Catholic order in Mongolia

Catholic order in Mongolia

Catholic order in Mongolia

Catholic order in Mongolia battles poverty, rumors, reputation

A Shakespearian character once said that a good reputation matters more than what you actually do;
Father Louis-Marie at Mongolia's branch of Fraternite Notre Dame—a French Catholic Order—might argue the reverse is also true. Having established a hospital, a soup kitchen, a housing project for the poor and an orphanage, the Fraternite felt confident its work would be accented, if not appreciated by the community.

However, some bad press and rumors about the orphanage have turned public opinion against the group order and left Louis-Marie trying to restore the group's image. The task has not been easy. Uguumur Orphanage is usually home to 26 children, most of whom were abandoned on Ulaanbaatars streets and brought to the site by police officers, said Louis-Marie.

The trouble began when three of those children, suffering from medical conditions that required advanced treatment, were sent to the order's base in Chicago. Louis-Marie related that shortly afterwards, an overzealous inspection crew from the Ministry of Labor and Social Welfare gave the Orphanage a particularly bad report. Then, reports emerged that the missing kindergarten-age orphans had been harmed or misused while in the United States.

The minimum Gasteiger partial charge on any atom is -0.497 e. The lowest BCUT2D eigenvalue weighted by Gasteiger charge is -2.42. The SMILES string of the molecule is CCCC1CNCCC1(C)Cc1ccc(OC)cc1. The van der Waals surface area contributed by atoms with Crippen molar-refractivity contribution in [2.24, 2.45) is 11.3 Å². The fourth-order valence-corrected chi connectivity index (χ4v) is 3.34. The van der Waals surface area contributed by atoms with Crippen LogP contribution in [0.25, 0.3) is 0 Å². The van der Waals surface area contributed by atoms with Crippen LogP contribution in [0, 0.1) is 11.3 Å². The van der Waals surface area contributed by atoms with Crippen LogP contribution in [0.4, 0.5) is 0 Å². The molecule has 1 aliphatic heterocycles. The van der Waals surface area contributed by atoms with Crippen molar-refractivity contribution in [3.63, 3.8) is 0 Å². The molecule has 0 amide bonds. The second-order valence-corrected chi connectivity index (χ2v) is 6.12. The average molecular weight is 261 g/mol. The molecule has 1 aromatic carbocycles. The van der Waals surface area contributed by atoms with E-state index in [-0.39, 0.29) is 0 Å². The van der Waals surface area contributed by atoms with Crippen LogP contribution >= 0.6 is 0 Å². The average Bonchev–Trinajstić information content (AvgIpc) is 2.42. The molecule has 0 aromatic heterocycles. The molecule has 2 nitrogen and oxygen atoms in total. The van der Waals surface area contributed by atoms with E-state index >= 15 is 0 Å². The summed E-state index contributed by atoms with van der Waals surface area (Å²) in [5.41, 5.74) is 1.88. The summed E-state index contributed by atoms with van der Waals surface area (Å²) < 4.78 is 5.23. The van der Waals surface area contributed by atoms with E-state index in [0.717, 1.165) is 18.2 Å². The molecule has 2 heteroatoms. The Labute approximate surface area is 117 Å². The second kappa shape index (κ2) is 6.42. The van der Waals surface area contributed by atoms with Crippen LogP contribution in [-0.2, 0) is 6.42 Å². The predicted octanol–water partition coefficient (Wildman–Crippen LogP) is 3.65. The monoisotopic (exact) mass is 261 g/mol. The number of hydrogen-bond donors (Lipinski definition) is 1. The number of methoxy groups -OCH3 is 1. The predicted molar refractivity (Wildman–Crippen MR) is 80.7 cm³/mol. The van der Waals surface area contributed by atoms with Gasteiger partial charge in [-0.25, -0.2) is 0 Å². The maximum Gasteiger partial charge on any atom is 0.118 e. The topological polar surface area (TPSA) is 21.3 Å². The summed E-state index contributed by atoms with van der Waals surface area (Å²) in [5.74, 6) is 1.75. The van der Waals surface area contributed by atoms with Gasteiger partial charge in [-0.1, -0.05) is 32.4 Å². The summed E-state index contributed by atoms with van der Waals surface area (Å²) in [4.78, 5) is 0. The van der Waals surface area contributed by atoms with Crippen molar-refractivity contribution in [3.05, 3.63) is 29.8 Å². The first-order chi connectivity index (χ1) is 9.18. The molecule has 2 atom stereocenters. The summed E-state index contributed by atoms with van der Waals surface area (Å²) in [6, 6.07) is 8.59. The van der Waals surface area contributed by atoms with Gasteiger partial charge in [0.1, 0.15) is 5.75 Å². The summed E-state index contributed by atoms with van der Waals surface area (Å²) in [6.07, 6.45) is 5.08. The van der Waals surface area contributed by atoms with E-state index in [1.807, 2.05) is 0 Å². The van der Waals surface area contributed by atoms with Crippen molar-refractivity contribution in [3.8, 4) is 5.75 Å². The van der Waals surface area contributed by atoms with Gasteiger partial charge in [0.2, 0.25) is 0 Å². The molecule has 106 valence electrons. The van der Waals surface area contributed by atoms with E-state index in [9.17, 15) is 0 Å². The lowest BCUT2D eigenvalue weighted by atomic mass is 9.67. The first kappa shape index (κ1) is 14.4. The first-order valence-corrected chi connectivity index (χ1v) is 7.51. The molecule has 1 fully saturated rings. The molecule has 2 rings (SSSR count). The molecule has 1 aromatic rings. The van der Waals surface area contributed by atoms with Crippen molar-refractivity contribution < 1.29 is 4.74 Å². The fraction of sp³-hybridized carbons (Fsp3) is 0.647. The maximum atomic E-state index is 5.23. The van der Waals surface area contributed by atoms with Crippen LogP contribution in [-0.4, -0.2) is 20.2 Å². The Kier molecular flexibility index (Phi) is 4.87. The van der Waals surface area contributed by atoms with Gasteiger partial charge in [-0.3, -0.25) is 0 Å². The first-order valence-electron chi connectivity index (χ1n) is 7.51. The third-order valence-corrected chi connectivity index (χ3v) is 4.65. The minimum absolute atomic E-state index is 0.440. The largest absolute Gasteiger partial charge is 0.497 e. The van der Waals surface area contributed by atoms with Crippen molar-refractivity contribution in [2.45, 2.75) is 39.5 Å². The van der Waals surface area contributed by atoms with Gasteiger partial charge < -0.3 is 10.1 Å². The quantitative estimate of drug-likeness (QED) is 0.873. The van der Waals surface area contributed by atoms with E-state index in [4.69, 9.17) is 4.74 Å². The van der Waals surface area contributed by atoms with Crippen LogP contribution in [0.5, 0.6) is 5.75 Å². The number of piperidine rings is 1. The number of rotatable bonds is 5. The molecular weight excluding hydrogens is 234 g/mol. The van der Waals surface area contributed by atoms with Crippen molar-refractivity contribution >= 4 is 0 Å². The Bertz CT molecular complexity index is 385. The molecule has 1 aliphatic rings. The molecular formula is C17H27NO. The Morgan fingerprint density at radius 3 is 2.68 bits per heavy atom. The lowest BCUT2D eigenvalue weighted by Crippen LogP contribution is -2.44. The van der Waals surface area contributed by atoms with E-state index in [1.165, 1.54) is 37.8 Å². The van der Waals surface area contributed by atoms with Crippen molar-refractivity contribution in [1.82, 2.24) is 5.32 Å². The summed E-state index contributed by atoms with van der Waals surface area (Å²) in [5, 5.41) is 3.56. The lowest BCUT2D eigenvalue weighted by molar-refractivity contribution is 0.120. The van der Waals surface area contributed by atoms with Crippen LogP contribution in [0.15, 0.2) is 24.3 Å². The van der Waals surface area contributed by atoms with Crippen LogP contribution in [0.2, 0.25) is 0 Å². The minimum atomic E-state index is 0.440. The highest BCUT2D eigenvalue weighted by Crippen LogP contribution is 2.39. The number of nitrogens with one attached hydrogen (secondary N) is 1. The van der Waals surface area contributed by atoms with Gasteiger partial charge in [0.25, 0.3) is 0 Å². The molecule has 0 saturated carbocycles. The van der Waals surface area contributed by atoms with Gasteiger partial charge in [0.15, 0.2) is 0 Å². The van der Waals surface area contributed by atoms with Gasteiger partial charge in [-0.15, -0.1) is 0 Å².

"The newspapers were saying we sell organs or we sell the children over there." Louis-Mane said. 'That was a big lie.'"Neither the priest, nor the two nuns who work at the orphanage said they knew why these stones emerged,
but speculated that they may have their roots in xenophobia or that the order brings help for the poor, but not business dollars to Mongolia.

Whatever the cause, Louis-Marie said that the made-up allegations held very real consequences for the group's aid projects, a Mongolian company that once provided assistance to the order stopped issuing food donations after reading the articles. Troubled by the news, Louis-Marie contacted his colleagues at the order's headquarters in Chicago, asking them to bring the children to the Mongolian Ambassador in Washington D.C. in order to prove they were alive and well.

Louis-Marie keeps the letter, signed by-Ambassador Kh.Bekhbat, at the orphanage, hi his message, Bekhbat writes that the children, "whom I met today with their joyful faces and cheerful utterances compelled me to believe in promising futures laying ahead of them.", Louis-Mane hopes that this kind of support will help the order return to its former standing in the eyes of Mongolian people, but he fears that some of the damage to the Fraternite Notre Dame's name may linger.

Whether or not that is the case, however, Louis Marie says that he and the sisters who work with him will continue to perform their duties in Mongolia. "There's no concern about us leaving," he said. "It's just given us a bad reputation around Mongolia." But then, for the order, there is more at stake than just a good reputation.


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